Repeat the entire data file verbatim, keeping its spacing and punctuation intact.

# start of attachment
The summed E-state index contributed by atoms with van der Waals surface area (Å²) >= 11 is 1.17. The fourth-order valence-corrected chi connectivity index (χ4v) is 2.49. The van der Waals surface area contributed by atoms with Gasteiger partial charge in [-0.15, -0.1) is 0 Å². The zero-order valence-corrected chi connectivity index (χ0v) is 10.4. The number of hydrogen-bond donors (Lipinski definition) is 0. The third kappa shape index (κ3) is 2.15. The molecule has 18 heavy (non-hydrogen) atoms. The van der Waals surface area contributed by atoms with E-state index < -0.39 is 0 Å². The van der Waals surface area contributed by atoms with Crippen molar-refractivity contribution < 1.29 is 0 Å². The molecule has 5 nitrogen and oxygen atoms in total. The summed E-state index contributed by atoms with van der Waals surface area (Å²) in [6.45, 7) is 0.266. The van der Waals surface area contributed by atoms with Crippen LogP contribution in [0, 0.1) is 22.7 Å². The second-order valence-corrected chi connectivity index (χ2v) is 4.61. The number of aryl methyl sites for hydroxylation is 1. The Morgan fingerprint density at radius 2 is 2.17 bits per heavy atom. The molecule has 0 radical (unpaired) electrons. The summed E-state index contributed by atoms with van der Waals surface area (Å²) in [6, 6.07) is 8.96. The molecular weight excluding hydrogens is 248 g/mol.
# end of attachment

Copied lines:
The summed E-state index contributed by atoms with van der Waals surface area (Å²) >= 11 is 1.17. The fourth-order valence-corrected chi connectivity index (χ4v) is 2.49. The van der Waals surface area contributed by atoms with Gasteiger partial charge in [-0.15, -0.1) is 0 Å². The zero-order valence-corrected chi connectivity index (χ0v) is 10.4. The number of hydrogen-bond donors (Lipinski definition) is 0. The third kappa shape index (κ3) is 2.15. The molecule has 18 heavy (non-hydrogen) atoms. The van der Waals surface area contributed by atoms with E-state index < -0.39 is 0 Å². The van der Waals surface area contributed by atoms with Crippen molar-refractivity contribution < 1.29 is 0 Å². The molecule has 5 nitrogen and oxygen atoms in total. The summed E-state index contributed by atoms with van der Waals surface area (Å²) in [6.45, 7) is 0.266. The van der Waals surface area contributed by atoms with Crippen LogP contribution in [0, 0.1) is 22.7 Å². The second-order valence-corrected chi connectivity index (χ2v) is 4.61. The number of aryl methyl sites for hydroxylation is 1. The Morgan fingerprint density at radius 2 is 2.17 bits per heavy atom. The molecule has 0 radical (unpaired) electrons. The summed E-state index contributed by atoms with van der Waals surface area (Å²) in [6, 6.07) is 8.96. The molecular weight excluding hydrogens is 248 g/mol.